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Canadian Arrivals Decline Sharply Through June 1998; U.S. Resident Travel to Canada Soars
For the first six months of 1998, Canadian travel to the U.S. was down more than 7 percent, with 6.6 million travelers of one or more nights, compared to 7.1 million for the same period of 1997. Conversely, U.S. resident travel to Canada rose by more tha n 9 percent in the first six months of 1998, according to Statistics Canada. During this period, 5.7 million trips were made, compared to 5.2 million from January to June 1997.
The continuing decline of the Canadian dollar, which was trading at $1.54 to the U.S. dollar at the time of this analysis, is anticipated to fuel the loss in Canadian arrivals throughout 1998. Summer travel is likely to be significantly curtailed to both short- and long-distance destinations due in part to the exchange rate but also compounded by the month-long triple-digit heatwave in July experienced in the south and west, the Florida fires in June, and damage and flooding incurred by Hurricane Bonnie along the popular North Carolina coast.
The outlook for the Canadian dollar is not optimistic. Projections in July called for the Canadian dollar to fall to $1.60 to the U.S. dollar by September. This now seems plausible.
Should the year finish at the current rates of change for Canadian arrivals to the U.S., down 7 percent, and U.S. travel to Canada, up 9 percent, we could witness the first traveler deficit with Canada since 1987. That is, U.S. resident travelers to Cana da could outnumber arrivals to the U.S. from Canada by about a half million. This in turn could impact the balance of trade between the two countries and lower the overall international travel surplus.
On the positive side, Canada remains the number one international tourism market for the U.S., with over 15 million visitors recorded annually. Growth continues in the highly lucrative air travel segment of the Canadian market to the U.S. where per perso n spending topped $100 a day in 1997.
JUNE 1998 ARRIVALS FROM CANADA TO THE U.S.
Arrivals from Canada dropped sharply for the month of June, registering 1.0 million, 12 percent lower compared to the same month of 1997. The negative performance for the month of June was reflected by steep declines in all modes of transportation to the U.S., except air travel. Auto travel was particularly hard hit with trips of one nights' duration decreasing nearly 15 percent while longer trips were harder hit, losing almost 19 percent, for a net decline in total auto travel of 18 percent. Undoubted ly the drop in the buying power of the Canadian dollar had an adverse impact on discretionary travel.
Air traffic, which now comprises one-quarter of all Canadian arrivals of one or more nights, was up 2 percent. Nearly 297,000 trips by air from Canada were recorded in June.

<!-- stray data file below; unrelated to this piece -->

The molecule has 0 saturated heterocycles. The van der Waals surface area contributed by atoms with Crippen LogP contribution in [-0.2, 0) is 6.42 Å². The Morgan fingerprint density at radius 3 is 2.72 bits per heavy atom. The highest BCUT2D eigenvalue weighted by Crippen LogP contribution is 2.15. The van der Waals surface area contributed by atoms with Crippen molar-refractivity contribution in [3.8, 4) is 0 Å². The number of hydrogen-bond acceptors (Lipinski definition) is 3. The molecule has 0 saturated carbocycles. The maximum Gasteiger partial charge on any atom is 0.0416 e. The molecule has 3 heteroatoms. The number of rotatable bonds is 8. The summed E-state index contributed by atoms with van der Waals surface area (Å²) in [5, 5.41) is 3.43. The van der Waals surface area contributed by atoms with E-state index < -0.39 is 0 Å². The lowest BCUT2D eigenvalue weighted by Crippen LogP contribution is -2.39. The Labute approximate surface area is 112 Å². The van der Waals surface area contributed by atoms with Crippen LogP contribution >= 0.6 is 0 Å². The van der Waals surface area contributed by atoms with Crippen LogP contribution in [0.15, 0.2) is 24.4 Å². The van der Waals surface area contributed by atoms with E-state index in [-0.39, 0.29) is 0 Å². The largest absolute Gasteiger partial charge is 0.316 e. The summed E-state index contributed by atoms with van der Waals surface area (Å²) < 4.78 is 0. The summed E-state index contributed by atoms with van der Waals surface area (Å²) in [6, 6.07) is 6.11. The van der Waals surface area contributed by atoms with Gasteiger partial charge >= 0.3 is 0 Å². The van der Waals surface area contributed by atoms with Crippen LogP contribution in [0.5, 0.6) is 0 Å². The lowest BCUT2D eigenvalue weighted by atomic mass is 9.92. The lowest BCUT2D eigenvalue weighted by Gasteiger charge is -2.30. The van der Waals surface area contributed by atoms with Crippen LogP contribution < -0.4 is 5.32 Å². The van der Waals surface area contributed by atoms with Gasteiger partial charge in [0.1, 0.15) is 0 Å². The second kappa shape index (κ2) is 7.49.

Bus travel posted a 12 percent decline, while train travel was down 9 percent. The "pedestrian/other" category dropped 9 percent as well.
JUNE 1998 U.S. RESIDENT TRAVEL TO CANADA
U.S. resident travel to Canada for the month of June continued its upward climb. Travel of one or more nights by all modes garnered another 9 percent gain, making five out of six months positive in 1998.
Air travel posted a notable increase, up more than 18 percent, to 425,000 trips in June.
Auto travel of a single nights' duration rose by 6 percent. The rise in longer duration trips was even greater, up more than 8 percent, for a cumulative increase of 8 percent in auto travel of one or more nights to Canada.
Rail travel to Canada by U.S. residents posted a 31 percent increase in travel volume compared to the same period of the previous year. Bus and pedestrian/other modes of entry to Canada from the U.S. both registered declines in June, down 4 and 3 percent, respectively. However, these three modes generate very small numbers of travelers and are subject to wide shifts in performance.
TRAVEL TO CANADA FROM OTHER WORLD REGIONS
Interestingly enough, arrivals to Canada from other countries and world regions were in decline during the first six months of 1998. Excluding U.S. arrivals, travel to Canada from the rest of the world was down 9 percent through June 1998.
Through the second quarter, Asian arrivals were down 26 percent. South Korea's decline for the first six months was down two-thirds or 62 percent compared to the same period of 1997. Several Asian countries registered declines of 30-40 percent. Cumula tively, through June, European travel to Canada was down 1 percent. More specifically, Germany was down 3 percent while the UK was up 6 percent.
With the summer travel season just getting underway in June, the cheaper Canadian dollar may lure travelers to Canada during the remainder of the year, softening the current decline for Canada from overseas markets.
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